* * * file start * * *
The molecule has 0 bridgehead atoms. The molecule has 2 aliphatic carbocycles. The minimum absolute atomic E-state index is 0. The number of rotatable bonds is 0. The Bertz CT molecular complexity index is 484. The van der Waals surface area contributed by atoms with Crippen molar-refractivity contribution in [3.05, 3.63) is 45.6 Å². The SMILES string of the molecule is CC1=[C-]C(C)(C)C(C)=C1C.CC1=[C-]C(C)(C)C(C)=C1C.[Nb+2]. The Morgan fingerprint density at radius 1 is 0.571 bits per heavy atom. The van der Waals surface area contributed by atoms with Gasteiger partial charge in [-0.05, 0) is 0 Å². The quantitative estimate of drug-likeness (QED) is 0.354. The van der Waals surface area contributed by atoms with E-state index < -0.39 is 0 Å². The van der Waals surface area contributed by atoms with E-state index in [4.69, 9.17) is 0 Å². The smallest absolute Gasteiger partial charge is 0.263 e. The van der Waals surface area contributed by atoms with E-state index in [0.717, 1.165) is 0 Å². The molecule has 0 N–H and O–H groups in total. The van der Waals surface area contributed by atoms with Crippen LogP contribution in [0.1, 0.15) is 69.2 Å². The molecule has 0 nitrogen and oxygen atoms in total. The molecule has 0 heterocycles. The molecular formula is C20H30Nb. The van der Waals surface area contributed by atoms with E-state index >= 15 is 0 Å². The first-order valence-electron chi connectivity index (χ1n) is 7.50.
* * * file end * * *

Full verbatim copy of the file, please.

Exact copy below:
The molecule has 0 bridgehead atoms. The molecule has 2 aliphatic carbocycles. The minimum absolute atomic E-state index is 0. The number of rotatable bonds is 0. The Bertz CT molecular complexity index is 484. The van der Waals surface area contributed by atoms with Crippen molar-refractivity contribution in [3.05, 3.63) is 45.6 Å². The SMILES string of the molecule is CC1=[C-]C(C)(C)C(C)=C1C.CC1=[C-]C(C)(C)C(C)=C1C.[Nb+2]. The Morgan fingerprint density at radius 1 is 0.571 bits per heavy atom. The van der Waals surface area contributed by atoms with Gasteiger partial charge in [-0.05, 0) is 0 Å². The quantitative estimate of drug-likeness (QED) is 0.354. The van der Waals surface area contributed by atoms with E-state index < -0.39 is 0 Å². The van der Waals surface area contributed by atoms with E-state index in [4.69, 9.17) is 0 Å². The smallest absolute Gasteiger partial charge is 0.263 e. The van der Waals surface area contributed by atoms with E-state index in [0.717, 1.165) is 0 Å². The molecule has 0 N–H and O–H groups in total. The van der Waals surface area contributed by atoms with Crippen LogP contribution in [0.1, 0.15) is 69.2 Å². The molecule has 0 nitrogen and oxygen atoms in total. The molecule has 0 heterocycles. The molecular formula is C20H30Nb. The van der Waals surface area contributed by atoms with E-state index >= 15 is 0 Å². The first-order valence-electron chi connectivity index (χ1n) is 7.50.